"Hard to help a boy who's vanished off the face of the earth," said Dirk.

"Listen, the fact that they haven't caught him yet's one hell of an achievement," said Ted. "I'd take tips from him gladly. It's what we're trying to do, stay free, isn't it?"

Harry Potter and the Deathly Hallows

Is 'yet's' "yet is"? Is it a normal contraction?


Yes, it is a contraction for "yet is" (with "yet" concluding the subject clause and "is" being the main verb). It is not a "canned" contraction that you can find in a dictionary. Rather, the vowel sound is dropped from "is" and the "s" sound is tacked onto the end of the preceding word for words where this is comfortable to pronounce. This kind of contraction is common in spoken English, but unusual in writing unless, as here, the writing represents spoken dialogue.

Other simple examples:

  • "The ball's red." (The ball is red.)
  • "Who's going to the store?" (Who is...?)
  • "Bob's at home today." (Bob is...)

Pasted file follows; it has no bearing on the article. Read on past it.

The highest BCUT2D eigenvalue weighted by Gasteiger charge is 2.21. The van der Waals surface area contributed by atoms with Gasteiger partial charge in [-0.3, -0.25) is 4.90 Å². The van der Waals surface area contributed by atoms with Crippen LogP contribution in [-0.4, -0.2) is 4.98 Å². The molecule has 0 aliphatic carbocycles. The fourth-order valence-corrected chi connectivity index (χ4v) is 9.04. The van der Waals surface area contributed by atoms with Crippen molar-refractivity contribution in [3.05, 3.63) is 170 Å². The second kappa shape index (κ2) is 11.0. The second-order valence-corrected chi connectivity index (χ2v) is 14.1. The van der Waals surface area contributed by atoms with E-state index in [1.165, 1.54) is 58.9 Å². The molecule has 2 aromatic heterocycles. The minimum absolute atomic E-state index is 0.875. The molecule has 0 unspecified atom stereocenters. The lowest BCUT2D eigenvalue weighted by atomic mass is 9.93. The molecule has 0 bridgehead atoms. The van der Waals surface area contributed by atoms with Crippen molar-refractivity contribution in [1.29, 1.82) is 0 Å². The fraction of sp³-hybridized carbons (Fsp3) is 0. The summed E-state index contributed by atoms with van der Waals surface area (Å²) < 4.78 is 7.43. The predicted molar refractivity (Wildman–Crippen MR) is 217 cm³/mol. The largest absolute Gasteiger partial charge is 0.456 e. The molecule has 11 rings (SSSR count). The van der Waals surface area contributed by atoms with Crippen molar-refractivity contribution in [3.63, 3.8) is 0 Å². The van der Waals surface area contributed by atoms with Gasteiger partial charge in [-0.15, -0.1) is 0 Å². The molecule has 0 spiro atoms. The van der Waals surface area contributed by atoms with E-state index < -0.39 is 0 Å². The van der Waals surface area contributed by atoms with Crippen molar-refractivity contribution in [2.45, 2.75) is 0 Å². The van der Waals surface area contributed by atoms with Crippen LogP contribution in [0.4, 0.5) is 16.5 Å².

This can also be done with other simple verbs like "will" (drop the "wi-" sound and tack the "L" sound to the end of the preceding word) and so on.

  • I don't think "yet's" is common even in speech. It feels strange. – AIQ Nov 11 '19 at 7:33
  • @AIQ It doesn't feel strange to me at all (midwest U.S. speaker). I'm quite sure. – TypeIA Nov 11 '19 at 8:03
  • So, are you saying that whenever "is" is the main verb, a contraction can be done with the last word of a subject clause? I still can't wrap my head around this. If someone were to tell me that (the sentence), I would expect a very small pause after "yet" (e.g., the very fact that this hasn't been done [pause] shows ...) for emphasis. Contraction (i.e., of yet's) kind of takes away that pause, I think. Would you say this is common usage - "the very fact that this hasn't been done's proof that..."? Doesn't it eliminate that slight pause after "done"? – AIQ Nov 11 '19 at 8:17
  • @AIQ I would say that it is very common in spoken English. That slight pause you mention's not always there. :) It's a contraction much in the same vein as saying "this 'n' that" or using "gonna" in place of "going to," a phonetic representation of a common verbal shortcut. – BobRodes Nov 11 '19 at 8:34
  • 1
    @AIQ Rather than thinking of it as being in fiction writing, I think it's more accurate to see it as something that might come up in quoted text, whether fictional conversation or otherwise. – BobRodes Nov 11 '19 at 8:44

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